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Meet the eSTOLs, a New Class of Electric Short Landing Aircraft That Will Change Urban Travel

Rooftop landings are no longer just for helicopters.

Manta Ann2 Yannik Steer

Short-takeoff and-landing (STOL) aircraft have been around since the 1930s, most recognizably as the type of fat-tired, propeller-driven planes flown by bush pilots into remote areas. But for a new, electrified generation of STOL aircraft, short-field landing spots might soon include urban rooftops as well as the Alaskan tundra.

“Electrification allows us to build aircraft with capabilities that don’t exist today,” says Marc Ausman, a former naval flight officer who took his wings to Silicon Valley to help develop Airbus’s Vahana eVTOL project before cofounding Airflow, an eSTOL manufacturer, in 2019. “Electric engines scale nicely,” Ausman says.

“You can have 16 electric motors across the aircraft to make it super-efficient, something you couldn’t do with piston or turbine engines.”

Ausman says Airflow’s design, with its Virtual Tailhook system, will need only 150 feet for takeoff, half the length of a typical 300-foot runway. That puts some skyscraper roofs and harbor piers in play as potential airstrips. To test its designs, the company is converting a Cessna 210 with new wings and eight electric motors. Airflow expects to launch a full-scale prototype within two years.


A rendering of Airflow’s converted Cessna.   Airflow

Meanwhile, Metro Hop plans to begin with a cargo plane before transitioning to high-end air limousines. According to CEO Bruno Mombrinie, the MIT engineer who designed the aircraft, the company will also build “a pilotless plane for two passengers” whenever regulations and autonomous technology allow.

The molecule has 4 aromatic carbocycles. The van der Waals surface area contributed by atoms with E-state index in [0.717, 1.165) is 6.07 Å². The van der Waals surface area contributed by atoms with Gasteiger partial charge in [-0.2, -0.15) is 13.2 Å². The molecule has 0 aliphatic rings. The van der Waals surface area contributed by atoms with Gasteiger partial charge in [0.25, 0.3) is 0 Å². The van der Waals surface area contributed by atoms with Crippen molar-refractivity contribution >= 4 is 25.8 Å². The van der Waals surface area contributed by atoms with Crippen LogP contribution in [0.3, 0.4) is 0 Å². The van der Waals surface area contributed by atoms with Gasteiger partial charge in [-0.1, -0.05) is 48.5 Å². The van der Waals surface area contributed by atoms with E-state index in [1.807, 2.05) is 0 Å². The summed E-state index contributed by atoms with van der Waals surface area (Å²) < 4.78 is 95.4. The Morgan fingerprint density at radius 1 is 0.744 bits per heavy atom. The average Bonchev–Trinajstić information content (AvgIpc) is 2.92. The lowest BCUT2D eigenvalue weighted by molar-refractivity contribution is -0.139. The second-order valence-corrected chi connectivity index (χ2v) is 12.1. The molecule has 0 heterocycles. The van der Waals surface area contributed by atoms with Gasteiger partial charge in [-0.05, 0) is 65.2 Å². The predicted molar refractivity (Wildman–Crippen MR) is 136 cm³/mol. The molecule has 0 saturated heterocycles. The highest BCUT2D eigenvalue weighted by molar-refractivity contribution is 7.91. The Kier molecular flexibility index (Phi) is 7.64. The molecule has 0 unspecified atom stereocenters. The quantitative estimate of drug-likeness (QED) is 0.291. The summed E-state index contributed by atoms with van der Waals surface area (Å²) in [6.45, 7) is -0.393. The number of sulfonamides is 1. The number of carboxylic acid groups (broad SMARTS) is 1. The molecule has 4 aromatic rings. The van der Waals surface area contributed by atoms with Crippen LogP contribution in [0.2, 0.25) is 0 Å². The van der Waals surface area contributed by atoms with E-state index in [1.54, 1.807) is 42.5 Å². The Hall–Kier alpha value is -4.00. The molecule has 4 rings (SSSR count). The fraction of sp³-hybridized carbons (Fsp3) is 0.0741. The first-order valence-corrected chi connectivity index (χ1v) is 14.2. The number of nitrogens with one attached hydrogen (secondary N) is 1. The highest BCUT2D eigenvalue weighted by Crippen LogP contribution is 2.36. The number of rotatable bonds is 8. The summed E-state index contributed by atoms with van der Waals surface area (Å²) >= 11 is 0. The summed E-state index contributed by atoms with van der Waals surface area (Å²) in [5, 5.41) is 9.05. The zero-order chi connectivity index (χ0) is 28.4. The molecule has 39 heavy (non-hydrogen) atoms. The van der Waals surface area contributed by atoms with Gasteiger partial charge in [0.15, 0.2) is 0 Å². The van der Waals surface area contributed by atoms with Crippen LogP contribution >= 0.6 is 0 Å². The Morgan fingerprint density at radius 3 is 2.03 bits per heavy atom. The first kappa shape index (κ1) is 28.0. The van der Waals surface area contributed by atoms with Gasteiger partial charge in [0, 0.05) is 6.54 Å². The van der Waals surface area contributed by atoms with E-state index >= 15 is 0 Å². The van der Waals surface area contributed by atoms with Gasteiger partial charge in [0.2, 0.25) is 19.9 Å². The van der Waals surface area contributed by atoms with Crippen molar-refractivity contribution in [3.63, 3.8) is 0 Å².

Though both are emissions-free, such short-field aircraft will be more efficient than helicopter-like electric VTOL aircraft, which consume a disproportionate amount of battery power during vertical takeoffs and landings. Short-takeoff aircraft are expected to have significantly longer range and additional weight-carrying capacity at half the operating costs, though Ausman believes both types of aircraft will have their uses.

One downside of eSTOL aircraft is the intense g-forces generated when landing the aircraft in such short distances. To reduce strain on passengers, Metro Hop developed a system that applies a measured rolling stop to its landing gear. “By controlling the rate of change of speed, we will limit the forces exerted on passengers to 0.3 g’s per second, similar to that of an elevator slowing down to a selected floor,” says Mombrinie.

Metro Hop

Metro Hop will start with eSTOL cargo planes before focusing on high-end air limousines.  Metro Hop

In Switzerland, Manta Aircraft is already building a second prototype, at one-third scale, of its two-person Ann2 Speeder aircraft, which combines combustion engines with an electrical power system. “We’ll complete the full-scale prototype later this year,” says CEO Lucas Marchesini, an aeronautical engineer with a background in Formula 1 racing.

A four-person Manta is already on the drawing board and may look just as sleek and fast as the Ann2. “The two-seater will be like a Porsche 911,” says Marchesini, “and the four-seater will be the Porsche Cayenne” SUV. Both would look at home cruising across a modern city skyscape.

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